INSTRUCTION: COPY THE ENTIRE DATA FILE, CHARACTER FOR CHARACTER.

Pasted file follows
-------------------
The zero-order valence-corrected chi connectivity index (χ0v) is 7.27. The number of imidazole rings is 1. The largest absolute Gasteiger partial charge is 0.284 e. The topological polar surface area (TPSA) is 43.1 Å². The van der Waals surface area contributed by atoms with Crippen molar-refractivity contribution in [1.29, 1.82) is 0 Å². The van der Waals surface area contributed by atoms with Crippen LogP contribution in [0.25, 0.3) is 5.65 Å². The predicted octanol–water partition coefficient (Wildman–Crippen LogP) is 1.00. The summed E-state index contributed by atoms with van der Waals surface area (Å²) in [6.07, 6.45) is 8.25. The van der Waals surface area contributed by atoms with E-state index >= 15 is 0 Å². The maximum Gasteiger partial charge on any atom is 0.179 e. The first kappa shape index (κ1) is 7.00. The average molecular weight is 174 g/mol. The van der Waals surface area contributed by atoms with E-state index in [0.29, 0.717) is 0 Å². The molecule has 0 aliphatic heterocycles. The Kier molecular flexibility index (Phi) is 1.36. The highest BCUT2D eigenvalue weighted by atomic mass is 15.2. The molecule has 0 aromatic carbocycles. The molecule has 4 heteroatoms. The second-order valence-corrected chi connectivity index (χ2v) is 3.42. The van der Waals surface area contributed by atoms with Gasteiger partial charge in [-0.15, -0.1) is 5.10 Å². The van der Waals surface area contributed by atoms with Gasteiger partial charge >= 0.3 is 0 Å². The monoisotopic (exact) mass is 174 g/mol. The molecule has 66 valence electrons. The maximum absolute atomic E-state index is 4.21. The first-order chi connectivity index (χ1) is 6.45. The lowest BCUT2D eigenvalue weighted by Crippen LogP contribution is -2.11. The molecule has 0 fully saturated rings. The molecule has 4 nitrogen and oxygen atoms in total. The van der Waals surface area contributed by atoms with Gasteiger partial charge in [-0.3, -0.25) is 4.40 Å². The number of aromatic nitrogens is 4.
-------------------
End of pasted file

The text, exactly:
The zero-order valence-corrected chi connectivity index (χ0v) is 7.27. The number of imidazole rings is 1. The largest absolute Gasteiger partial charge is 0.284 e. The topological polar surface area (TPSA) is 43.1 Å². The van der Waals surface area contributed by atoms with Crippen molar-refractivity contribution in [1.29, 1.82) is 0 Å². The van der Waals surface area contributed by atoms with Crippen LogP contribution in [0.25, 0.3) is 5.65 Å². The predicted octanol–water partition coefficient (Wildman–Crippen LogP) is 1.00. The summed E-state index contributed by atoms with van der Waals surface area (Å²) in [6.07, 6.45) is 8.25. The van der Waals surface area contributed by atoms with E-state index >= 15 is 0 Å². The maximum Gasteiger partial charge on any atom is 0.179 e. The first kappa shape index (κ1) is 7.00. The average molecular weight is 174 g/mol. The van der Waals surface area contributed by atoms with E-state index in [0.29, 0.717) is 0 Å². The molecule has 0 aliphatic heterocycles. The Kier molecular flexibility index (Phi) is 1.36. The highest BCUT2D eigenvalue weighted by atomic mass is 15.2. The molecule has 0 aromatic carbocycles. The molecule has 4 heteroatoms. The second-order valence-corrected chi connectivity index (χ2v) is 3.42. The van der Waals surface area contributed by atoms with Gasteiger partial charge in [-0.15, -0.1) is 5.10 Å². The van der Waals surface area contributed by atoms with Gasteiger partial charge >= 0.3 is 0 Å². The monoisotopic (exact) mass is 174 g/mol. The molecule has 66 valence electrons. The maximum absolute atomic E-state index is 4.21. The first-order chi connectivity index (χ1) is 6.45. The lowest BCUT2D eigenvalue weighted by Crippen LogP contribution is -2.11. The molecule has 0 fully saturated rings. The molecule has 4 nitrogen and oxygen atoms in total. The van der Waals surface area contributed by atoms with Gasteiger partial charge in [-0.3, -0.25) is 4.40 Å². The number of aromatic nitrogens is 4.